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This seminar is a hybrid event, available to join in person or online via Zoom. 

Nonia Williams, ‘Life Writing, Death Writing: Ann Quin's 'That Same Sea'

Ann Quin’s autofictional novel Three seems to anticipate its author’s own death by drowning nearly ten years later. This resonance and apparent prolepsis is a fascinating aspect of the text. In Vagabond Fictions, however, Carole Sweeney reminds us to be cautious about assumed overlaps between writing and life in recuperative scholarly work on mid-century women writers, especially when it comes to writers such as Quin and Anna Kavan, who both died in dramatic circumstances. Like Claire-Louise Bennett, my reading of Three is drawn to Quin’s writing of the sea and the idea of swimming too far out, but aims to resist the narrowed interpretative lens that a focus on her death by drowning could produce. Instead, in this paper I aim to read between writing and life in ways that allow ambivalence to remain; an ambivalence that Quin's prose insists upon. I consider how Three disrupts the death drive’s narrative of inevitability and questions the possibility of a woman authoring her own death, as well as how Quin’s death and her wider writing of the sea might offer an enriching and complicating context for our reading of her work.

Nonia Williams is a Lecturer in Modern and Contemporary Literature at UEA. Recent publications include: '(Re)turning to Quin: An Introduction’ (Women: A Cultural Review, 2022) and British Avant-Garde Fiction of the 1960s (EUP, 2019). Her 2023 book, The Precarious Writing of Ann Quin, thinks about precariousness as a way to describe the subject matter, forms and aesthetics of Quin's writing, as well as her unstable life and scattered archives.

Victoria Walker, “I was involved with the fate of the planet’: Anna Kavan’s Ice, the Anthropocene and Experimental Fictions’

In the past decade, there has been a resurgence of critical and popular interest in Anna Kavan’s writing, demonstrated by her increasing inclusion in studies of both late modernism and the post-war avant-garde, and in multiple new editions of her final novel, Ice (1967). A review of the novel describing it as ‘a haunting story of sexual assault and climate catastrophe, decades ahead of its time’ (New Yorker, 2017) argues a case for the significance of Kavan’s representation of an apocalyptic ice-age to contemporary readers. Drawing on Kavan’s thoughts on the ethical value of experiment expressed in her wartime journalism in Horizon, this paper will read her work in the context of mid-century debates around literary realism and experimentalism and consider how Ice anticipates the later concept of the Anthropocene.  Mindful of Thomas Davis’s caution that ‘transmissions about the Anthropocene from writers and artists during the last century who were working prior to its conceptualization in our century’ may ‘ultimately prove unsatisfactory’ (Davis, 2018), it will propose that beyond its representation of climatic change and planetary apocalypse, the experimental narrative strategies of Ice align it with the Anthropocene.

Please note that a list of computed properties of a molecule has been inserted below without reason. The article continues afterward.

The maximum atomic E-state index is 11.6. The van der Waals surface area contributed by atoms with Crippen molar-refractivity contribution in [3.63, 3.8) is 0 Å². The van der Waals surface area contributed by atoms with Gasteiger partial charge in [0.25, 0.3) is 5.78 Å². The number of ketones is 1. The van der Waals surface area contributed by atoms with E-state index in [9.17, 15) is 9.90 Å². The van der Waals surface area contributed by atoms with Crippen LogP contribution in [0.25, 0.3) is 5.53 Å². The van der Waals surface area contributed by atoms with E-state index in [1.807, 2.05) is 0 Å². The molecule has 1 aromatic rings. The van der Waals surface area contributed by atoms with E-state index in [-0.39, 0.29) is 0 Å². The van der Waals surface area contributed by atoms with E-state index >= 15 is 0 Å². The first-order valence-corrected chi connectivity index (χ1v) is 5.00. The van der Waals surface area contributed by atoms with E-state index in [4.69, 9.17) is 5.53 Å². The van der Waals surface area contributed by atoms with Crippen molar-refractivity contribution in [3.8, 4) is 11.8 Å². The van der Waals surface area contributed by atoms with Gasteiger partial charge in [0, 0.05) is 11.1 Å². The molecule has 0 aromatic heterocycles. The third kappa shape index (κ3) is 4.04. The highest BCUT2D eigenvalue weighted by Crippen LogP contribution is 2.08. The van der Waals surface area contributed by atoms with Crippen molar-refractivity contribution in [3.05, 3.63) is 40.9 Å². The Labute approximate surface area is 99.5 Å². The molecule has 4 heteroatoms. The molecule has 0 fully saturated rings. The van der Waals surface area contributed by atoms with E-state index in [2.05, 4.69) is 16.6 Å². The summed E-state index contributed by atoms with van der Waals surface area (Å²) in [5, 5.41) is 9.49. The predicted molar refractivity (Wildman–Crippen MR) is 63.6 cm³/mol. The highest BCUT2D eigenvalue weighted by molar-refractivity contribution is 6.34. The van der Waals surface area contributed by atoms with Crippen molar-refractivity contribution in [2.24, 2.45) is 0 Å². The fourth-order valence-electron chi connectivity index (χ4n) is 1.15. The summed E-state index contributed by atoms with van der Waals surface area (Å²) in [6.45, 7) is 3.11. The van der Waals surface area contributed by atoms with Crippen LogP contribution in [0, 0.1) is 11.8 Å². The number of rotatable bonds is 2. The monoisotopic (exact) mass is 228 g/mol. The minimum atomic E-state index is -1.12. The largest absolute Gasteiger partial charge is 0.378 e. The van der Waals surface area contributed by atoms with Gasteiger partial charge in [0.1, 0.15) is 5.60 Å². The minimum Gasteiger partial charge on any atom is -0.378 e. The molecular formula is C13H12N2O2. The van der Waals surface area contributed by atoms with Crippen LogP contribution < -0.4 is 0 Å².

Victoria Walker has presented and published widely on Anna Kavan’s writing. She edited Machines in the Head: Collected Short Writing of Anna Kavan (Peter Owen, 2019; New York Review Books, 2020). Her recent book, Anna Kavan: Mid-Century Experimental Fiction (EUP, 2023), observes how Kavan’s fiction challenges perceived divisions between experimental and realist writing, late modernist and postwar literatures, and literary and popular genre, and reads it as indicative of trends of experimentalism in the mid-twentieth century.

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